Bush's ex-press aide says Libby first told him of CIA link
Fleischer alleges defendant said it was 'hush-hush'
WASHINGTON -- Former White House press secretary Ari Fleischer testified yesterday that he first heard that the wife of a prominent war critic worked at the CIA from an aide to the vice president, I. Lewis "Scooter" Libby. He said he thought the information might help deflect critical questions from reporters.
Fleischer said Libby told him about Valerie Plame's job at the CIA over lunch on July 7, 2003. But Libby has told investigators he thought he first learned about Plame on July 10 from NBC reporter Tim Russert.
Four other government witnesses also have said they discussed Plame with Libby before July 10. The discrepancy between those accounts and what Libby told the FBI and a grand jury are a major component of the perjury and obstruction of justice charges against Vice President Dick Cheney's former chief of staff.
Libby now says his memory failed him when he spoke to Russert. Russert said yesterday that he did not tell Libby about Plame. "I was not and never have been the recipient of the leak," Russert said.
Acknowledging that he fielded lots of hostile questions at the White House when he was President Bush's chief spokesman from 2001 through mid-2003, Fleischer proved to be a calm and unflappable witness, even under cross-examination by defense attorney William Jeffress. He often turned to speak directly to the jurors.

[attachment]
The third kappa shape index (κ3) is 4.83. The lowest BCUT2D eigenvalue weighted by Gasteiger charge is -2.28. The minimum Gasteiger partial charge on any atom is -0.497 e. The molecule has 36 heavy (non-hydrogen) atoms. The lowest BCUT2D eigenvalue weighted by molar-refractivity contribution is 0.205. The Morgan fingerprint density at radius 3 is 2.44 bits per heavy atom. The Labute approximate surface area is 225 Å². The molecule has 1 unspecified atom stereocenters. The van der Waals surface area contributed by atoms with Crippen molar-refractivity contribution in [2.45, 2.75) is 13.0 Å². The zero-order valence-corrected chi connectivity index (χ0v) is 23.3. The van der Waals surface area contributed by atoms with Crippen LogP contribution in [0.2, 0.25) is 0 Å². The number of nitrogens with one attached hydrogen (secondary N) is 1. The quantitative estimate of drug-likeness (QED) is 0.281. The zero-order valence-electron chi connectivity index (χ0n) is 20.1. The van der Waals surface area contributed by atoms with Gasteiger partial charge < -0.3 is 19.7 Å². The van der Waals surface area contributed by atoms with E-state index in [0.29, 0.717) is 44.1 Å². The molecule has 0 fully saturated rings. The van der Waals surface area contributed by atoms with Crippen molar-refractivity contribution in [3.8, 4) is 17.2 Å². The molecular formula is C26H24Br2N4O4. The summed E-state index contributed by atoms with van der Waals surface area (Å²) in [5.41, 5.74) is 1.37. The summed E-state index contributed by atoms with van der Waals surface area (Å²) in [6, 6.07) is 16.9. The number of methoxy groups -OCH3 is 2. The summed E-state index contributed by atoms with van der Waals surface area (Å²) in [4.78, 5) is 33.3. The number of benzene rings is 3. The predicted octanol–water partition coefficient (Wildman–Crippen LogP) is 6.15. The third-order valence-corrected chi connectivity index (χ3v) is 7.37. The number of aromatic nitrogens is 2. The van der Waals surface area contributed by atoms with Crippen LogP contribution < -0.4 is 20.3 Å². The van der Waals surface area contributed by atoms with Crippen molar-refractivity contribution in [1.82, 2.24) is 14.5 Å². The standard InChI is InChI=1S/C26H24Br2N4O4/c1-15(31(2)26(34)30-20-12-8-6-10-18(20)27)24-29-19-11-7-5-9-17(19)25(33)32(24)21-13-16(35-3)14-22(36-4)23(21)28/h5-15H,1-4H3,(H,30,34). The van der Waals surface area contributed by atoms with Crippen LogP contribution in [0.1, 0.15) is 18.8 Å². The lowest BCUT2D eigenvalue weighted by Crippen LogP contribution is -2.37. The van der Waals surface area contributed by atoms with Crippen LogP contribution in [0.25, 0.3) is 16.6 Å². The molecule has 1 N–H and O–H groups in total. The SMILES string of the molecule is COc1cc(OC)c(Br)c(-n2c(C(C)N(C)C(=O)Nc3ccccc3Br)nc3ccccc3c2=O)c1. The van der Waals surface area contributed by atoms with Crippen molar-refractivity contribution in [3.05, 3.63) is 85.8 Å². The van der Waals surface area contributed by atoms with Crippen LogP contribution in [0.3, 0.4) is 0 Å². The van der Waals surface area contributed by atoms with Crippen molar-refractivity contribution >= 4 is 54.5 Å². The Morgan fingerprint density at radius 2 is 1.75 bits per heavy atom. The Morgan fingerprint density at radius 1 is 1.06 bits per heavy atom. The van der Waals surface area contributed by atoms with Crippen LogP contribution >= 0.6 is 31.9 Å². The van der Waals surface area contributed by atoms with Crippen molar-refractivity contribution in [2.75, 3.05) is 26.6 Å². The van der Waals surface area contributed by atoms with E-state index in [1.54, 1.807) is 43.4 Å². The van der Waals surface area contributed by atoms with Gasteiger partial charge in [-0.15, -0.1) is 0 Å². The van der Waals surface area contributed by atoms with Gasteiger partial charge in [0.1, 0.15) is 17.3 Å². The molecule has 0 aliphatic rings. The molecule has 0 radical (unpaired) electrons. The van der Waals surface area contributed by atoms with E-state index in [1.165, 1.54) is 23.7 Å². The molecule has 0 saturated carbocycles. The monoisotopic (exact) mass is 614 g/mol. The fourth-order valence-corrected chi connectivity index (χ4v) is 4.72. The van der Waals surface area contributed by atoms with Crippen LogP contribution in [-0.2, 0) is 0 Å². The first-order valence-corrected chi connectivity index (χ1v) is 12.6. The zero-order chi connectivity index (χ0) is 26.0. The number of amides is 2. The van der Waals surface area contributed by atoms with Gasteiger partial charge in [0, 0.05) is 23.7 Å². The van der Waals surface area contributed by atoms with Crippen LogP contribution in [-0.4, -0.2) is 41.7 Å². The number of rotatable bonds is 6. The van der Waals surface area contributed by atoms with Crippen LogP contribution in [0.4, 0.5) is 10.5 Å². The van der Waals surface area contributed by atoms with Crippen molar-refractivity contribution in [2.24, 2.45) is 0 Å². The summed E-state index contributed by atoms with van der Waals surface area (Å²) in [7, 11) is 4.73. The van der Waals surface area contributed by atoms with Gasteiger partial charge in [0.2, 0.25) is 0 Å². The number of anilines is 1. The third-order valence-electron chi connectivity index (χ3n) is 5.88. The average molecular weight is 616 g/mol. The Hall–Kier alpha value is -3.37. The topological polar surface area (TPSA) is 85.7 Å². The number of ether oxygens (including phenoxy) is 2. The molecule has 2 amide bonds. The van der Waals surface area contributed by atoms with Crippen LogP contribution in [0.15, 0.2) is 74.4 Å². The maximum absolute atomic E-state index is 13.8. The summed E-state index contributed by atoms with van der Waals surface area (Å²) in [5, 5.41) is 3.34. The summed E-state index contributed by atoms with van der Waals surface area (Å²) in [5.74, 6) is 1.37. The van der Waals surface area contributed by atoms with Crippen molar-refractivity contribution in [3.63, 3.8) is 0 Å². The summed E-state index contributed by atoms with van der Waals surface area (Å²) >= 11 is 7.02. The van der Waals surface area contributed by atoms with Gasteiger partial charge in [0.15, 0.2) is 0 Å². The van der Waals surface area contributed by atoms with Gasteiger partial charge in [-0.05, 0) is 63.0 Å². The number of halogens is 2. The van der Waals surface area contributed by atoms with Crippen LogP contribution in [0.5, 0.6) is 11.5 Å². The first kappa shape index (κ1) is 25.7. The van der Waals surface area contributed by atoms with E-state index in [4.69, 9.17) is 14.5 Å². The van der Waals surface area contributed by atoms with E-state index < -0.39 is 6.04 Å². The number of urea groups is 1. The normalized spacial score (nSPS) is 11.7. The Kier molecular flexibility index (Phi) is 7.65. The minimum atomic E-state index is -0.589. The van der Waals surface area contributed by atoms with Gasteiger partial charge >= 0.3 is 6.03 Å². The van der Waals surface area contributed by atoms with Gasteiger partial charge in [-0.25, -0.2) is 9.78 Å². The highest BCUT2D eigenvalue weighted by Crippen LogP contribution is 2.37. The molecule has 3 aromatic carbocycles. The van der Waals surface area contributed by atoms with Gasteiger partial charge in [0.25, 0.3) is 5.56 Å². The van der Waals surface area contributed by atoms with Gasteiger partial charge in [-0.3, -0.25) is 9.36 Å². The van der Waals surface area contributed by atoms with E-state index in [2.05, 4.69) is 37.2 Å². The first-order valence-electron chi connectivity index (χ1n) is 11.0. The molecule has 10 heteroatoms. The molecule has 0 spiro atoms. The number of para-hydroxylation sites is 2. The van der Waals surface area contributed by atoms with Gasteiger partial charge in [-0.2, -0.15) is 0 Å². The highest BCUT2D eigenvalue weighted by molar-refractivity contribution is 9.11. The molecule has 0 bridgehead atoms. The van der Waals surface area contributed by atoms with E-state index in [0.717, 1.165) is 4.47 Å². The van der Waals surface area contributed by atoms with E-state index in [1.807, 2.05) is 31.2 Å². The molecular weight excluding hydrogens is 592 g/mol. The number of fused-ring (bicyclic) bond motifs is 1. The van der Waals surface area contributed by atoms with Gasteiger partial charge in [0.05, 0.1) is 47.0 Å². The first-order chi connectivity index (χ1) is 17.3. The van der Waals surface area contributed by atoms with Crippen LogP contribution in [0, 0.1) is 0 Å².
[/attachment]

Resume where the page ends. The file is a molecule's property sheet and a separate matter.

Fleischer testified under an immunity agreement with prosecutors. He said he sought the deal after reading about the investigation and worrying, "Oh my God. Did I somehow play a role in outing a CIA operative?" He insisted he believed throughout that the information was not classified.
Fleischer said his lunch with Libby was their first and had been scheduled by Libby in anticipation of Fleischer's imminent departure to start his own company.
After talk of career plans and the Miami Dolphins, the subject shifted to the controversy raging over criticism by Plame's husband, former ambassador Joseph Wilson, of Bush's State of Union address in January 2003.
Bush had said that Iraq was trying to buy uranium in Africa for nuclear weapons, and that assertion had become part of the justification for war with Iraq. Since then, Wilson had said in print and on television that he was sent to Niger to investigate the report and had debunked it in 2002. Wilson contended that questions by Cheney motivated his trip and that Cheney should have received his report months before Bush repeated the story in his speech.
Previous testimony showed that Cheney's office was working to get word out that Cheney didn't send Wilson to Niger and had never heard of his conclusions until media reports in spring 2003.
Libby said Wilson was sent to Niger by his wife, and she worked at the CIA in the counter-proliferation division, Fleischer testified. "I believe he mentioned her name and said something like, 'This is hush-hush, this on the Q-T, not very many people know this.' "
"My sense is that Mr. Libby was telling me this was kind of newsy," Fleischer added. He did not think the information was classified, however, because whenever he was told of classified information "people would always say, 'This is classified. You cannot use it.' "